Why I Do What I Do
As a coach specializing in personal development and professional skills for tech teams, I was reflecting on my journey and the events that have shaped my approach. The RBC Innovator’s Ball at the Ontario Science Centre in the Fall reminded me why I love working with tech innovators, particularly software engineers. During my teenage years, I discovered “Surely You Must be Joking, Mr. Feynman,” a book about Nobel Prize-winning physicist Richard P. Feynman. His intellectual curiosity and irreverence captivated me. He taught at CalTech in Pasadena – a place that, in the mid-80s, seemed as distant as Narnia to me in Southern Ontario.
Art, Design and Engineering in Pasadena
In the mid-90s, my journey took me to LA to study industrial design. By coincidence (or fate), I landed in Pasadena, where there were TWO elite colleges, The Art Centre College of Design, where I was enrolled, and the mythical California Institute of Technology. I knew no one in Pasadena but a friend of mine had a friend at CalTech. As he bluntly said, “Connie you have NO friends. Why not meet some of these engineers?” It was a good point.
I soon developed close friendships with a group of young aerospace engineer PhD students. Over a period of a few years, I did everything at CalTech except take classes. I went to their barbecues (thank you!), ate occasionally in the Athenaeum, I got the CalTech student haircut discounts, I joined the ultimate frisbee team, I used some of the lab equipment, even was an honorary member of the CalTech Latino Club (!). I was the only design student who had ever taken advantage of the reciprocal facilities offer by joining the underused CalTech gym and swimming laps in the pool (they ended the policy the next year, sorry!).
The Human Side of Engineering
What I discovered was that these engineers were far from the stereotypical “geeks”. I mean they were geeks AND they were also international, cultured, creative (many were musicians), great cooks, very well read, open minded and very, very kind. Not to mention, they were and are brilliant. Quite literally, their projects were destined for outer space. This lived experience highlighted the creativity and human aspect behind engineering and technology.
My engineering friends appreciated that I was “creative” in a very different way and that I was not an engineer. To them, my creativity was playful, fun and, maybe even, a little more human. There was a mutual fascination, or admiration, that made for a special connection between science, engineering and design. As far as I know, I was the only person who bridged these 2 worlds, in this way, at that time.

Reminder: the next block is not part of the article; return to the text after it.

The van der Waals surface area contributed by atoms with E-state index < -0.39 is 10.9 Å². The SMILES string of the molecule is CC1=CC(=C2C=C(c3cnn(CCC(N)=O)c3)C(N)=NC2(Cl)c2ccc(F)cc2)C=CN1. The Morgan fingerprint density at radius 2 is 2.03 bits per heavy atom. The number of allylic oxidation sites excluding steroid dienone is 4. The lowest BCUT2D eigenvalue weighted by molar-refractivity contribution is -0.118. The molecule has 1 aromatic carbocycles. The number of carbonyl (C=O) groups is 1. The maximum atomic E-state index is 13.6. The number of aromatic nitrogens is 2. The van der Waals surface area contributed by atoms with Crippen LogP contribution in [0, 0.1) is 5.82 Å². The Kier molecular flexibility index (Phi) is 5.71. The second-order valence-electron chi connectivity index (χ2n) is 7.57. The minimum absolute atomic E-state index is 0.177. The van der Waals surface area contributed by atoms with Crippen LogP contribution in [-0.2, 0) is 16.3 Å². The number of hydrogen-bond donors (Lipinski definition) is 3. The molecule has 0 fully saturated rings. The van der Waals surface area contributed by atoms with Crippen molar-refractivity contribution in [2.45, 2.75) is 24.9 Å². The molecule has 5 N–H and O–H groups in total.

Fast forward, and my passion now lies in coaching software engineering teams. In a world increasingly designed by engineers, particularly software engineers, the connection between digital and human-skills or high-level soft skills is more critical than ever.
Navigating the Digital World: The Role of Coaching
Working at a hyper-growth startup, provided me with an insiders view of the complexity of the engine that lies behind our digital experiences. Building code collaboratively is creative and hard work. I got to see the importance of healthy cross functional connections, the urgency of hitting milestones and deliverables, the task of building and testing on the fly, not to mention the challenge for managers of managing young, ambitious talent.
Software teams today face unique workplace challenges: remote/hybrid work conditions, geographically dispersed teams, and new values around DEI and work/life balance.
When asked why I do what I do, it’s simple: I have a soft spot for geeks and deeply care about nurturing the humans behind our technology.
Thanks for reading!
I am happy to talk about how to help your managers level up into exceptional mentors and people leaders.
Feel free to reach out at: Connie[at]skillpod.ca